Young ones do, and in North Africa they had died by the thousands. Allied casualties in TORCH and the subsequent Tunisian campaign exceeded 70,000; if laid head to toe they would have stretched eighty miles, from the Algerian border to Tunis. The toll included 38,000 British—two-thirds in First Army and one-third in Eighth Army—of whom more than 6,200 were killed in action and 10,600 were missing or captured. French casualties exceeded 19,400, half of whom were dead or missing. When French Algerian units returned to their hometowns beginning in mid-May, the troops lined the main streets for a roll call. Each man answered until the name of a dead comrade was called. Then, reporter John D’Arcy-Dawson wrote, a deep voice replied, “Mort!” The drums rolled, while the spectators removed their hats, and the women bowed and crossed themselves.

To more than a thousand American casualties in TORCH were added 18,221 more from mid-November to mid-May. These included 2,715 killed in action, nearly 9,000 wounded, and more than 6,500 missing. As always, infantrymen took the brunt. (Although infantry units accounted for 14 percent of the U.S. Army’s overseas strength in the war, they suffered 70 percent of the casualties.) The 34th Division alone sustained more than 4,000 dead, wounded, and missing—one-quarter of Ryder’s force—and Allen’s 1st Division suffered nearly as many.

Some units were simply shattered. The 1st Battalion of the 6th Armored Infantry, which arrived for TORCH with 734 men, incurred 455 casualties in the next six months, or 62 percent. The battalion’s A Company had four commanders in that half year, an indication of how the campaign devoured junior officers. Leadership losses also decimated British ranks: of six battalion commanders involved in the first dash to Tunis in November, the last still in command was killed by one of the final shells fired in May. Similarly, the 8th Argylls had suffered forty-nine officer casualties since landing at Bougie, 150 percent of the battalion’s officer allotment.

Axis casualties remain uncertain. Confusion on both sides of the line in the campaign’s final month resulted in contradictory tallies of prisoners captured, graves counted, and wounded soldiers treated. The German dead in Tunisia have been estimated at more than 8,500, with 3,700 Italians also killed. Combat wounded typically outnumber the dead by a factor of three or four, so an additional 40,000 to 50,000 Axis wounded can be surmised.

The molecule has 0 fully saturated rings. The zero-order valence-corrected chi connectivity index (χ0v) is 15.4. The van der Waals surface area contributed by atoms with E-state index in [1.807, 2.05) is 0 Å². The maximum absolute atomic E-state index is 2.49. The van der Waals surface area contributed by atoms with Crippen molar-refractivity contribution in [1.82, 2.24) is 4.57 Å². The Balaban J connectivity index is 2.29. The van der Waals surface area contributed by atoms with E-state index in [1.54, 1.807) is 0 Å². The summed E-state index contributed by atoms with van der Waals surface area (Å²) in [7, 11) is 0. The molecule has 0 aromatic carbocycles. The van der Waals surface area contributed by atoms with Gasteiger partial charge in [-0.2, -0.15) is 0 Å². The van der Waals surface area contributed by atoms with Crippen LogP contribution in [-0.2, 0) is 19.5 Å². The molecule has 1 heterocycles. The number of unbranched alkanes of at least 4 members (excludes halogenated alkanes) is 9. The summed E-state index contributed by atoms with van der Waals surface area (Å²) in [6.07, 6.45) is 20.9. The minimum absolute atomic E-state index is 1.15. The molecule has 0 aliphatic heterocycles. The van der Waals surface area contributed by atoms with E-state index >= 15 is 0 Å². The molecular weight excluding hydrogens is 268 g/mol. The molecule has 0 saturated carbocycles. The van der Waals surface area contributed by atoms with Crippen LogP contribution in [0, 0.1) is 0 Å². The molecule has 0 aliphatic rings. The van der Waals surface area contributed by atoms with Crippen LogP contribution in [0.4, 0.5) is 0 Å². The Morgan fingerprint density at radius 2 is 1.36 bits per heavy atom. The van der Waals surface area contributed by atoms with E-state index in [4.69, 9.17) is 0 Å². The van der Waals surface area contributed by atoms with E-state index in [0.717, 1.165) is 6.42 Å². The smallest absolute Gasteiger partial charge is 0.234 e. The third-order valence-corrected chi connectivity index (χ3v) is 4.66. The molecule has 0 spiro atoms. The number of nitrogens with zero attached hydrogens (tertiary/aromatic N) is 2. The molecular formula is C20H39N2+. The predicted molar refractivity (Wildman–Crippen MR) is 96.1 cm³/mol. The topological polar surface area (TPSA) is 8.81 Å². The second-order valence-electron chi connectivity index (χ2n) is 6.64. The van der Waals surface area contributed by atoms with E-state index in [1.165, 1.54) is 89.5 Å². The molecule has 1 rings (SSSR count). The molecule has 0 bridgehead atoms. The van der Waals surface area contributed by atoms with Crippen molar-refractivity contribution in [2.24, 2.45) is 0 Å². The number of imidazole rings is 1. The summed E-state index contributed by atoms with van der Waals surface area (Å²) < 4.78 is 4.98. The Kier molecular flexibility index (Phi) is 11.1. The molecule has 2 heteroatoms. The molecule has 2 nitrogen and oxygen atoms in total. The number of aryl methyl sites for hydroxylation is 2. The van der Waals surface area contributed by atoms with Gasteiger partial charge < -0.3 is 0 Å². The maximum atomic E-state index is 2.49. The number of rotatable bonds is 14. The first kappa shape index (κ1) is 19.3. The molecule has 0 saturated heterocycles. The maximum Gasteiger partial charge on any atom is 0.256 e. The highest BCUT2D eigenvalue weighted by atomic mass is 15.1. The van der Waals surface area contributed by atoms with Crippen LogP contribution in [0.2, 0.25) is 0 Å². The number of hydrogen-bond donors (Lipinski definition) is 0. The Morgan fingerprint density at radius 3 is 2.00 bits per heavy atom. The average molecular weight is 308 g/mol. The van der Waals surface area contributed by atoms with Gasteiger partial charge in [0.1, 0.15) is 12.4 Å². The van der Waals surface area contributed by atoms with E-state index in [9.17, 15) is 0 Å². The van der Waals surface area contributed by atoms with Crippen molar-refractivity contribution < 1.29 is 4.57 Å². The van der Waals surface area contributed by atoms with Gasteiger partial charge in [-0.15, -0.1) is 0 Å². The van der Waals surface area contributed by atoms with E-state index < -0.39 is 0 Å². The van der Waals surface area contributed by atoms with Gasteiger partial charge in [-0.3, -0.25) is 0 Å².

Ambiguity also shrouded the number of German and Italian prisoners of war. Allied records in late May listed 238,243 unwounded prisoners in custody, including nearly 102,000 Germans. Arnim thought the total prisoner count closer to 300,000—he, of course, among them—while Rommel’s former chief of staff put the German figure alone at roughly 166,000. A quarter million appears to be a reasonable estimate of those captured. Goebbels privately called the fall of North Africa a “second Stalingrad,” telling his diary, “Our losses there are enormous.” True enough, although half as many German divisions were destroyed as at Stalingrad, and prison camps in Tunisia bulged with rear-echelon dregs.

Yet for one side the campaign had ended in humiliation and disaster; for the other, in triumph and hosannahs. Whatever the precise tally of Axis casualties, the number of enemy armies obliterated was certain—two—and so was the number of enemy soldiers still fighting in North Africa: zero.

At a price of 70,000 casualties “one continent had been redeemed,” in Churchill’s phrase. But more than territory could be claimed. The gains were most profound for the Americans, in their first campaign against the Wehrmacht. Four U.S. divisions now had combat experience in five variants of Euro-Mediterranean warfare: expeditionary, amphibious, mountain, desert, and urban. Troops had learned the importance of terrain, of combined arms, of aggressive patrolling, of stealth, of massed armor. They now knew what it was like to be bombed, shelled, and machine-gunned, and to fight on. They provided Eisenhower with a blooded hundred thousand, “high-grade stock from which we must breed with the utmost rapidity,” as one general urged.